How to Take the Perfect Spade Sample

How to Take the Perfect Spade Sample

In this series of videos I will guide you on how to take the perfect spade sample.
Taking good spade samples is essential when regularly monitoring and observing your soils.
If you are making the effort of spade sampling on your farm, it will be most useful to you if these are as consistent as possible. Making it easy to compare between different fields and with historic images. As well as making visual interpretation of the samples both possible and straightforward.

Step 1 – How to Take Your Sample

  •  Place spade vertical to the ground to ensure cubic shape of sample
  •  Jump on spade
  •  Repeat on all four sides
  •  Lever out the whole sample and place to side of hole
  •  Remove spade marks on sides of cube by tearing it in half
  •  Place this half onto tray with profile visible

How good is your spade sample?

Features of a good sample are:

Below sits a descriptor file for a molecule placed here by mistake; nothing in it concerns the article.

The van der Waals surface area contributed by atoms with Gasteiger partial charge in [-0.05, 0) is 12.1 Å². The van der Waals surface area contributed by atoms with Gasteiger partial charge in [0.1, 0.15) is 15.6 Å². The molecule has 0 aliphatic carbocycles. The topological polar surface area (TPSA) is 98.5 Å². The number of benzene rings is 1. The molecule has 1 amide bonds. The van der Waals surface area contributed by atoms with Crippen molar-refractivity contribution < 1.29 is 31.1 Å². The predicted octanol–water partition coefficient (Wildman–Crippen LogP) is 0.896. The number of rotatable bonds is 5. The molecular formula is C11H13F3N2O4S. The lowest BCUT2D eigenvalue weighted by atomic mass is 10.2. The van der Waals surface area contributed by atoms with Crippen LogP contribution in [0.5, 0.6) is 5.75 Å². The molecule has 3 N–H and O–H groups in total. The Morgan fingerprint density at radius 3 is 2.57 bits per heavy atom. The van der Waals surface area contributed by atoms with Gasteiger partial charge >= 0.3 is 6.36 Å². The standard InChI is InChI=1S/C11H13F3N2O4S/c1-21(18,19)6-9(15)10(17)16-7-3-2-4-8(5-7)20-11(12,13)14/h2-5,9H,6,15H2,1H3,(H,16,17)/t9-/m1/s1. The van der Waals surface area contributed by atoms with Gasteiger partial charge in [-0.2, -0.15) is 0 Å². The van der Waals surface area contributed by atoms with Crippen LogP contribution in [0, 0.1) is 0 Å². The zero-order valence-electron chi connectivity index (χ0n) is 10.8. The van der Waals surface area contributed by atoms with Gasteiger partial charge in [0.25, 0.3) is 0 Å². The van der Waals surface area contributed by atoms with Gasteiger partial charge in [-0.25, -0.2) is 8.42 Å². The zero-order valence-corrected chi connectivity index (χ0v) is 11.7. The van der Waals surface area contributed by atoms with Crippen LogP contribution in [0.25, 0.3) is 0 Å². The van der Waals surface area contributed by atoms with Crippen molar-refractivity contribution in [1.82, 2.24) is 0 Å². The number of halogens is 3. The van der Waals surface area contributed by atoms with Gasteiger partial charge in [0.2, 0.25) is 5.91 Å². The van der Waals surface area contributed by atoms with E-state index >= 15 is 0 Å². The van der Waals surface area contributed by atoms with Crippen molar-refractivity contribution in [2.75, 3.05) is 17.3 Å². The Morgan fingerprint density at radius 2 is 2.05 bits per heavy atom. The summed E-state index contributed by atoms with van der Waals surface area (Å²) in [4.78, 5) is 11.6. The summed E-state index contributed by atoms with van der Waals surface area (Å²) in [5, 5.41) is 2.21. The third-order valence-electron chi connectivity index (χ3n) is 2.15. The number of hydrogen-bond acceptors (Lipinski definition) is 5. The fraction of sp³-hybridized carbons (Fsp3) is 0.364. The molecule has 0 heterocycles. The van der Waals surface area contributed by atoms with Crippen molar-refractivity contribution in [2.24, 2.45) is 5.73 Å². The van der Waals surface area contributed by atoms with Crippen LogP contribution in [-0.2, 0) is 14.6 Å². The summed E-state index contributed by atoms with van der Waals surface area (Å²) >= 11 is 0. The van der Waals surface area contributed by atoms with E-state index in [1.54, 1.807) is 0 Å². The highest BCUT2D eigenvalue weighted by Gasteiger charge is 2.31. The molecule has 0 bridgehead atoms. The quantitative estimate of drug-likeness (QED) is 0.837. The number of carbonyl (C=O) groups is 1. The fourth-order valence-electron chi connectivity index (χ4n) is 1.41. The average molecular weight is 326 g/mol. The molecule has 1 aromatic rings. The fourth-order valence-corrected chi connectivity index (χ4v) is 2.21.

• As square shaped as possible
  • Flat base and flat face –  showing the profile clearly
  • Includes section of the sub-soil as well as top soil
    – achieved making sure the spade is in as far as it will go


      Examples of bad soil samples:

      Step 2 – Interpreting your Spade Sample

      Things to check for:

      •  Look for the difference between top soil layer and sub-soil layer
      •  Assess the structure and aggregation of the sample
      •  Using a ruler measure the top soil layer

      Step 3 – Handling the Soil Sample

      Breaking up the sample:

      •  Gently break off sections to reveal internal structure
      •  Tear it apart but handle as little as possible in order to inspect the shapes in the structure – blocks, crumbs etc.

      Step 4 – Photograph your Sample

      Take a good quality image of the sample in its tray. If it is sunny make sure to shade the soil sample (to avoid the colour change this will make to the soil thus making it possible to compare colour to samples photographed when weather is overcast).
      Remember these tips:

      • Shoot with your back to sun (ie in shade)
      • Shoot in portrait mode
      • Frame the image using the tray


      That’s it. Happy sampling!

      Niels Corfield